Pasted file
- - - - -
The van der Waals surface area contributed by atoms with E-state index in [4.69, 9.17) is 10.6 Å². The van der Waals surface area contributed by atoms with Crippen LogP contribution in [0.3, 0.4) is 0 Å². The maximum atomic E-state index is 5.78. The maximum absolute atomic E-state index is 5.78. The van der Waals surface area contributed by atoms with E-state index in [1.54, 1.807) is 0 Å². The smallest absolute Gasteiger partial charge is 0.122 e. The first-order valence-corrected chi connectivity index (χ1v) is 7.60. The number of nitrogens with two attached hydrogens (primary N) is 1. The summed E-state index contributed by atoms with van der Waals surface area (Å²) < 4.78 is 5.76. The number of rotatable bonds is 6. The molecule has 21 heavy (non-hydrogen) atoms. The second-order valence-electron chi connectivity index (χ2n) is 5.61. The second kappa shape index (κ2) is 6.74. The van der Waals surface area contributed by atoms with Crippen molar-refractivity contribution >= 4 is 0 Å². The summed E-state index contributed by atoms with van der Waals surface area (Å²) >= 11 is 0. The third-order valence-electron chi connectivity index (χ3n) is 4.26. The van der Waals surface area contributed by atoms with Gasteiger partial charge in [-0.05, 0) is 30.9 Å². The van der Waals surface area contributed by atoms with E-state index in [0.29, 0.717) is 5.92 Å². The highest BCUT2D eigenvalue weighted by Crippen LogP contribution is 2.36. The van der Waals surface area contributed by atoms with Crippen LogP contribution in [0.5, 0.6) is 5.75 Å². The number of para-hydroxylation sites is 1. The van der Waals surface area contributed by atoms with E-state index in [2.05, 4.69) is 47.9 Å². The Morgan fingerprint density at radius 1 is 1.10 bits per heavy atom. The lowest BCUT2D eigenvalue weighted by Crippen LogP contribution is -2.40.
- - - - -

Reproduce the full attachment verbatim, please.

The van der Waals surface area contributed by atoms with E-state index in [4.69, 9.17) is 10.6 Å². The van der Waals surface area contributed by atoms with Crippen LogP contribution in [0.3, 0.4) is 0 Å². The maximum atomic E-state index is 5.78. The maximum absolute atomic E-state index is 5.78. The van der Waals surface area contributed by atoms with E-state index in [1.54, 1.807) is 0 Å². The smallest absolute Gasteiger partial charge is 0.122 e. The first-order valence-corrected chi connectivity index (χ1v) is 7.60. The number of nitrogens with two attached hydrogens (primary N) is 1. The summed E-state index contributed by atoms with van der Waals surface area (Å²) < 4.78 is 5.76. The number of rotatable bonds is 6. The molecule has 21 heavy (non-hydrogen) atoms. The second-order valence-electron chi connectivity index (χ2n) is 5.61. The second kappa shape index (κ2) is 6.74. The van der Waals surface area contributed by atoms with Crippen molar-refractivity contribution >= 4 is 0 Å². The summed E-state index contributed by atoms with van der Waals surface area (Å²) >= 11 is 0. The third-order valence-electron chi connectivity index (χ3n) is 4.26. The van der Waals surface area contributed by atoms with Gasteiger partial charge in [-0.05, 0) is 30.9 Å². The van der Waals surface area contributed by atoms with E-state index in [0.29, 0.717) is 5.92 Å². The highest BCUT2D eigenvalue weighted by Crippen LogP contribution is 2.36. The van der Waals surface area contributed by atoms with Crippen LogP contribution in [0.5, 0.6) is 5.75 Å². The number of para-hydroxylation sites is 1. The van der Waals surface area contributed by atoms with E-state index in [2.05, 4.69) is 47.9 Å². The Morgan fingerprint density at radius 1 is 1.10 bits per heavy atom. The lowest BCUT2D eigenvalue weighted by Crippen LogP contribution is -2.40.